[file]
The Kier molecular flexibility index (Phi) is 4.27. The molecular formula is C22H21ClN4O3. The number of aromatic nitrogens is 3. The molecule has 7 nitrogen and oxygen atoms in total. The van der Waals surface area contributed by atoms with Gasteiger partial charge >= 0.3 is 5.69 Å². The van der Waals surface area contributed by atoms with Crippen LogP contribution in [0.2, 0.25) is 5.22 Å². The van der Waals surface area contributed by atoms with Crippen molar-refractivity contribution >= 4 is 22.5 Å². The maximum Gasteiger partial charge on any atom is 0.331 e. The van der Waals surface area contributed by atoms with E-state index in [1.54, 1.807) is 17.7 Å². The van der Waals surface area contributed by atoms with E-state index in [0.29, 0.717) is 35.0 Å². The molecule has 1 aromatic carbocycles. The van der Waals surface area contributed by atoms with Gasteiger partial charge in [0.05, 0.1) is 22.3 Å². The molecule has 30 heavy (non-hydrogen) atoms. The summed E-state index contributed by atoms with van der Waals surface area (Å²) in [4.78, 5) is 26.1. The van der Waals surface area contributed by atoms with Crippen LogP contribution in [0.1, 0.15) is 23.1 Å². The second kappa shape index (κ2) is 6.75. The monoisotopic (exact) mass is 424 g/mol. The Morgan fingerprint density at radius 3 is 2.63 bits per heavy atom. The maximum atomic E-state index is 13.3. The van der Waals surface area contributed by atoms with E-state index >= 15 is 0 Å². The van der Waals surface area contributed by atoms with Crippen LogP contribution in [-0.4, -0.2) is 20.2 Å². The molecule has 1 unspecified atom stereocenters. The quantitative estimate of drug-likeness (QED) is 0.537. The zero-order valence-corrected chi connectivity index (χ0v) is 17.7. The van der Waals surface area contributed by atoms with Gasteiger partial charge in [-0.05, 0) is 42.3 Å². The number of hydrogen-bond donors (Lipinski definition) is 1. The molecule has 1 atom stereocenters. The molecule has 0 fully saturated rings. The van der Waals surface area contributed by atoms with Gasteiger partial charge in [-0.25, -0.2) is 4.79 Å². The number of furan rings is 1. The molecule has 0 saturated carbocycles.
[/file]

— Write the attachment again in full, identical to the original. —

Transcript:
The Kier molecular flexibility index (Phi) is 4.27. The molecular formula is C22H21ClN4O3. The number of aromatic nitrogens is 3. The molecule has 7 nitrogen and oxygen atoms in total. The van der Waals surface area contributed by atoms with Gasteiger partial charge >= 0.3 is 5.69 Å². The van der Waals surface area contributed by atoms with Crippen LogP contribution in [0.2, 0.25) is 5.22 Å². The van der Waals surface area contributed by atoms with Crippen molar-refractivity contribution >= 4 is 22.5 Å². The maximum Gasteiger partial charge on any atom is 0.331 e. The van der Waals surface area contributed by atoms with E-state index in [1.54, 1.807) is 17.7 Å². The van der Waals surface area contributed by atoms with E-state index in [0.29, 0.717) is 35.0 Å². The molecule has 1 aromatic carbocycles. The van der Waals surface area contributed by atoms with Gasteiger partial charge in [0.05, 0.1) is 22.3 Å². The molecule has 30 heavy (non-hydrogen) atoms. The summed E-state index contributed by atoms with van der Waals surface area (Å²) in [4.78, 5) is 26.1. The van der Waals surface area contributed by atoms with Crippen LogP contribution in [0.1, 0.15) is 23.1 Å². The second kappa shape index (κ2) is 6.75. The monoisotopic (exact) mass is 424 g/mol. The Morgan fingerprint density at radius 3 is 2.63 bits per heavy atom. The maximum atomic E-state index is 13.3. The van der Waals surface area contributed by atoms with E-state index >= 15 is 0 Å². The van der Waals surface area contributed by atoms with Crippen LogP contribution in [-0.4, -0.2) is 20.2 Å². The molecule has 1 unspecified atom stereocenters. The quantitative estimate of drug-likeness (QED) is 0.537. The zero-order valence-corrected chi connectivity index (χ0v) is 17.7. The van der Waals surface area contributed by atoms with Gasteiger partial charge in [-0.05, 0) is 42.3 Å². The number of hydrogen-bond donors (Lipinski definition) is 1. The molecule has 1 atom stereocenters. The molecule has 0 fully saturated rings. The van der Waals surface area contributed by atoms with Gasteiger partial charge in [-0.25, -0.2) is 4.79 Å². The number of furan rings is 1. The molecule has 0 saturated carbocycles.